• East Midtown Plaza did not vote for privatization. However, the Board decided that they did and we have now been in 3 court processes all of whom have agreed that we did not vote for privatization. The day after the last court came out with a decision the Board sent a memo that there is still away to go private with a different way of counting the votes and the Mitchell llama law allows this. It is time they gave up.
  • RE: The following paragraphs at the bottom of the above article. COMMENT: I met a 100-year-old woman who moved into her apartment at 75 Henry Street (that went private in 2009) who has been taken to housing court every year to get her evicted. The New York City Department of Aging and Elder Victim's Unit is aware of this situation and she was provided a social worker. However, the centenarian is still being harassed. PARAGRAPHS BEING COMMENTED ON: A number of other, non-Mitchell-Lama, limited-equity co-ops have "bought out," including 75 Henry Street, and Williamson says, "the process has taken several years." And the bottom line says Berkey is to remember that there still is a sense of community in these buildings so that concerns about privatization will ultimately be addressed. "I haven't seen any where there's been any aggressive action taken by a co-op that was once a Mitchell-Lama to force people out. I don't think that's ever been considered. They are neighbors and friends and there's no reason to do it."
  • Diane Tillman Simpson on Sunday, November 10, 2013 7:40 AM
    In 1995 my aunts Esther and Lillian Tillman owned a co-op @ 156-20 Riverside Drive...A Mitchell llama developement. When my aunt Lillian passed away in 1995, I received a settlement of $4000. I never thought this amount was correct but there was nothing I could do about it. They lived in that property for over 20 years and that is all the buy out was worth. I still have the share holder certificate. If anyone can explain this to me or give me more information I would appreciate it.
  • my building is in process of conversion from ML to condopp. They implemented the rule that shares for the apartment could be bought only by person whose name is on the lease. my husband was on the lease, but, he doesn't live in the apartment for some time and I do. The point is that I want to purchase the apartment and I was told I can not because my name wasn't on the lease, though my name was always on the affidavit showing my income and my presence as the occupant. Is ther anything I can fight the proposed rule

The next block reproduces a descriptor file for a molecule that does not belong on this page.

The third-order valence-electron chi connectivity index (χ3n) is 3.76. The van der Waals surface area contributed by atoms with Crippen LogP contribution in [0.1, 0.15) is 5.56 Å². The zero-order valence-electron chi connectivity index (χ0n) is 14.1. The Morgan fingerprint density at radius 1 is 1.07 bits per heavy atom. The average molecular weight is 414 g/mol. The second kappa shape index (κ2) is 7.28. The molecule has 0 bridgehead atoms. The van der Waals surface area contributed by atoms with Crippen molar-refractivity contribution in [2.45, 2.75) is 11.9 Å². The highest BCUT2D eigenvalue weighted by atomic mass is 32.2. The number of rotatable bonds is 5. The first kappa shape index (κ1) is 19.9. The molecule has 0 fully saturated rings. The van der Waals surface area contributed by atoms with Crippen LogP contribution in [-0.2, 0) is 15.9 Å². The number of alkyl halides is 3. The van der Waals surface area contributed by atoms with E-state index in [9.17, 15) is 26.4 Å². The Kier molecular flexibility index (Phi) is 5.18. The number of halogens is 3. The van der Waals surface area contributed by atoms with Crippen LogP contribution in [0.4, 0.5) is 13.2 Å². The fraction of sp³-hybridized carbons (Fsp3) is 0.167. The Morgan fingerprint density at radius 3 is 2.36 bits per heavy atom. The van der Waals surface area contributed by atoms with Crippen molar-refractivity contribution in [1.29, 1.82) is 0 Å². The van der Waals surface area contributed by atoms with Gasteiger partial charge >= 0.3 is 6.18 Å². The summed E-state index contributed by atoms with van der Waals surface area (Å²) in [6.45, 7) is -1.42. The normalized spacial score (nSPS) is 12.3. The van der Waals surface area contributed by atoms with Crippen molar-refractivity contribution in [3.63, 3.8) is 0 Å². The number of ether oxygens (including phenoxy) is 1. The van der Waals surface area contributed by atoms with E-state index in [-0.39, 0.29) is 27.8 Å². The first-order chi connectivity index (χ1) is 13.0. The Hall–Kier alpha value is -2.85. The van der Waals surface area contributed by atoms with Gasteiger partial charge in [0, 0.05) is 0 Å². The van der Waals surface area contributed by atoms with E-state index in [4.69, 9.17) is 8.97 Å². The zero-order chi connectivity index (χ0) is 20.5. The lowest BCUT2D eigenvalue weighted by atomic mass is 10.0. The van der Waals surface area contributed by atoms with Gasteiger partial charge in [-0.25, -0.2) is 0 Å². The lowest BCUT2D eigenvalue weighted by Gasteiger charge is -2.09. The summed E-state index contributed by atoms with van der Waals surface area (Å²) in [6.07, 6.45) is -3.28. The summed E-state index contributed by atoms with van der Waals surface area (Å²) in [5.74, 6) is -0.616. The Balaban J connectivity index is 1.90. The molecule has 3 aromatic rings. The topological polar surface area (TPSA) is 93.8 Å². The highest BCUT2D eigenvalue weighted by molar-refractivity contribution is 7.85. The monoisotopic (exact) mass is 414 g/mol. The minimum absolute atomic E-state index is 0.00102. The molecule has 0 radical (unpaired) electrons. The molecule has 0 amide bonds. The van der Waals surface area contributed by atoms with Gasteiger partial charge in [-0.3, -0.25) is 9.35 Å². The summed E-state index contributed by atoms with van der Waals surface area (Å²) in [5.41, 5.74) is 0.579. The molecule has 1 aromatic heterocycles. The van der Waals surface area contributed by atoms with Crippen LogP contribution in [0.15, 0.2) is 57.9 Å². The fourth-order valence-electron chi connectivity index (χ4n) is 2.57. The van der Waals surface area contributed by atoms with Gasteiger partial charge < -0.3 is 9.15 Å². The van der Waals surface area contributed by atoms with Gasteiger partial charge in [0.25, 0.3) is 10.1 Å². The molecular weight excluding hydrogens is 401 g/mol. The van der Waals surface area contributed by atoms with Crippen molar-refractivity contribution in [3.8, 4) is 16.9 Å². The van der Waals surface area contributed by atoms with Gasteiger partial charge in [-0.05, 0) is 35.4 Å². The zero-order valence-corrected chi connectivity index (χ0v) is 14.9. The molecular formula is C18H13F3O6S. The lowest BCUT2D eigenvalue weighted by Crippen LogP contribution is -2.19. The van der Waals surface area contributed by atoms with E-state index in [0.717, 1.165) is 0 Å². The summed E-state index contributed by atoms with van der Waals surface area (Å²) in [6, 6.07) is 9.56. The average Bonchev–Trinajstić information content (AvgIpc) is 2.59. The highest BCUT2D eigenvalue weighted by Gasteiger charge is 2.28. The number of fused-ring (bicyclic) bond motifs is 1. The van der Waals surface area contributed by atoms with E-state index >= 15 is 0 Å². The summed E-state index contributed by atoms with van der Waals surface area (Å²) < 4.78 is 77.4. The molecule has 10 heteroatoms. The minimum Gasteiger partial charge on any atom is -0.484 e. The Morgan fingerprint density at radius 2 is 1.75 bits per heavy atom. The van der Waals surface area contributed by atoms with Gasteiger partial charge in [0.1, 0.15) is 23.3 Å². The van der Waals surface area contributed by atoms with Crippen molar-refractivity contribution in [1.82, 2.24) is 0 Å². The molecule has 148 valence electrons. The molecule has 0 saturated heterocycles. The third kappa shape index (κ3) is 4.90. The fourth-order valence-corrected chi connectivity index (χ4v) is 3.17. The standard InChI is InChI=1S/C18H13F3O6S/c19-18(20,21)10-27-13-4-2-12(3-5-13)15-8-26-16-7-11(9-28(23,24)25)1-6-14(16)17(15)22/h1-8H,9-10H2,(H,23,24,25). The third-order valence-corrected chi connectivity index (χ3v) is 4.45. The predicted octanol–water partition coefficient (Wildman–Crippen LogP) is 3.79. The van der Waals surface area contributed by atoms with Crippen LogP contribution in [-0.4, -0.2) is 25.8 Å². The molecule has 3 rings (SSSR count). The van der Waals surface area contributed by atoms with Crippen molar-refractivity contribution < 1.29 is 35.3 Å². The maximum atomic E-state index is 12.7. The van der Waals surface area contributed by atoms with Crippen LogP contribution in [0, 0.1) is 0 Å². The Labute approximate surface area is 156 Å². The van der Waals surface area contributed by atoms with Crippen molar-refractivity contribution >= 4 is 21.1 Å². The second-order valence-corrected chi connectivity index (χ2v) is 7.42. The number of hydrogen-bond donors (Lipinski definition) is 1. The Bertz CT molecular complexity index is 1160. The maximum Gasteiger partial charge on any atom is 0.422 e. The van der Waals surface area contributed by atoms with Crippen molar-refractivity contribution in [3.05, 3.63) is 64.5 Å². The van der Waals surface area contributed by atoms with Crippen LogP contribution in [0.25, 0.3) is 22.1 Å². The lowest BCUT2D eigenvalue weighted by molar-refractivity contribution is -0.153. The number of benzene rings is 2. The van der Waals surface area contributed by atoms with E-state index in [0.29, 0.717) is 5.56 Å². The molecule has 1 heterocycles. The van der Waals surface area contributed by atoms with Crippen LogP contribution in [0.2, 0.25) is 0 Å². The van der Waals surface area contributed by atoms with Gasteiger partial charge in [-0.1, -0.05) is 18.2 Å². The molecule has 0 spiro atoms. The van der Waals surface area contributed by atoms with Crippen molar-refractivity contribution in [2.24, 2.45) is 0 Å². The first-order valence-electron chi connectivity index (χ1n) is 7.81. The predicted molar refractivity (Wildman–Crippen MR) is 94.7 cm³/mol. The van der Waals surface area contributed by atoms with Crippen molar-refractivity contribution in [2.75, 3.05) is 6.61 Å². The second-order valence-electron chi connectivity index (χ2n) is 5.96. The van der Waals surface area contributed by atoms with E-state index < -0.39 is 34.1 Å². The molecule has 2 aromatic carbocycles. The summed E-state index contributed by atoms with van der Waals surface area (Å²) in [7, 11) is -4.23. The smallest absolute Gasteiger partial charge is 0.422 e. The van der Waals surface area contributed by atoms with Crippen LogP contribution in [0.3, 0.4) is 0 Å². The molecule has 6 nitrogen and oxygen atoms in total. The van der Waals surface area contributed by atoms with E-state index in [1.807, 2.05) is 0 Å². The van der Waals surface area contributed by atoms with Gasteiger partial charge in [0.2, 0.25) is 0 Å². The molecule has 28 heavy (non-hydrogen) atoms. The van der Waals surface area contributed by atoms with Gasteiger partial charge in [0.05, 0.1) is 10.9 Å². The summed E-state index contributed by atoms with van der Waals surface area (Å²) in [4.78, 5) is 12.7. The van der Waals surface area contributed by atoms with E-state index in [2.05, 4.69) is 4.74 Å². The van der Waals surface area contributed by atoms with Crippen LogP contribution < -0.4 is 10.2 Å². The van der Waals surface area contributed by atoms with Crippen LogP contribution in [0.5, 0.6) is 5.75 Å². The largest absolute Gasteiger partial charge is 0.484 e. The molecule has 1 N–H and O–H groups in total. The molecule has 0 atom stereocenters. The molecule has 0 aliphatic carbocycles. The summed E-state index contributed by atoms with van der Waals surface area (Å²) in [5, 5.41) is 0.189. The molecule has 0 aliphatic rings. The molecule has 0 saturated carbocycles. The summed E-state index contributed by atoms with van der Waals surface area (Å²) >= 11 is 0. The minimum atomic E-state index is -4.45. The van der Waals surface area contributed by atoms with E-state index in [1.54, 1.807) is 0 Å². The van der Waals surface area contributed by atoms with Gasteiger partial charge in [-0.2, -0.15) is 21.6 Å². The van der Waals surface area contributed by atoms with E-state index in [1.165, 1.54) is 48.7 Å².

• Djurdjica, though this is not my primary profession, I am about to get my real estate license for the sole purpose of selling co-ops in my recently converted building. Anything your husband owns should be community property and anything he rents, while you are married should belong to both of you. Do your homework, read the specifics of the laws and use technical and specific legal terms when approaching your board of directors. The more informed you sound, the more likely they are to take you seriously. If you ultimately have no choice but to threaten to sue them, they will most likely decide that it's cheaper to simply allow you to buy the apartment at the inside's price. Bear in mind though, that unless you are legally divorced, these laws will work both ways and your husband will most likely end up owning half of the apartment, after you buy it. And if you are legally divorced, then most of what I said above may be moot. You won't have legal ground to fight for the apartment, but you could still try. If the Board of Directors doesn't know the status of your marriage, you still might be able to get them to back down.
  • a girl in brooklyn on Monday, August 15, 2016 7:06 PM
    Zac Congrats on your real estate license! I am in a building that has begun privatization discussions. It has been tense in the building. I am wondering, if we eventually do go private, , and I want to sell, is the closing process of a Mitchell-Lama apartment the same as selling a private apartment? Many years ago I helped an older relative of mine sell their apartment (not an ML) and I remember the selling/closing process was kind of a nightmare. Are there special taxes, fees, documentation, etc (other than the flip-tax) that a ML shareholder has to pay or provide to the State and the Board? Like I said I don't think my building will go private, and if it does it wont be for many years, but in deciding whether I want to vote private or not, I am taking everything into consideration, including the nightmare of closing. Thanks in advance for any help you provide!
  • East Mid-Town Plaza again is looking for a vote on a feasibility study . The shareholders are petitioning the boards voting process like the Brooklyn building complex. East Midtown plaza wants and open vote not the indirect proxies that keep the board in power for years though a non democratic process.
  • I would love to see privatization happen over at Gouveneur Gardens in the Lower East Side of Manhattan. Why not reap the benifits of selling and just moving somewhere else ? Its like leaving cash on the table people.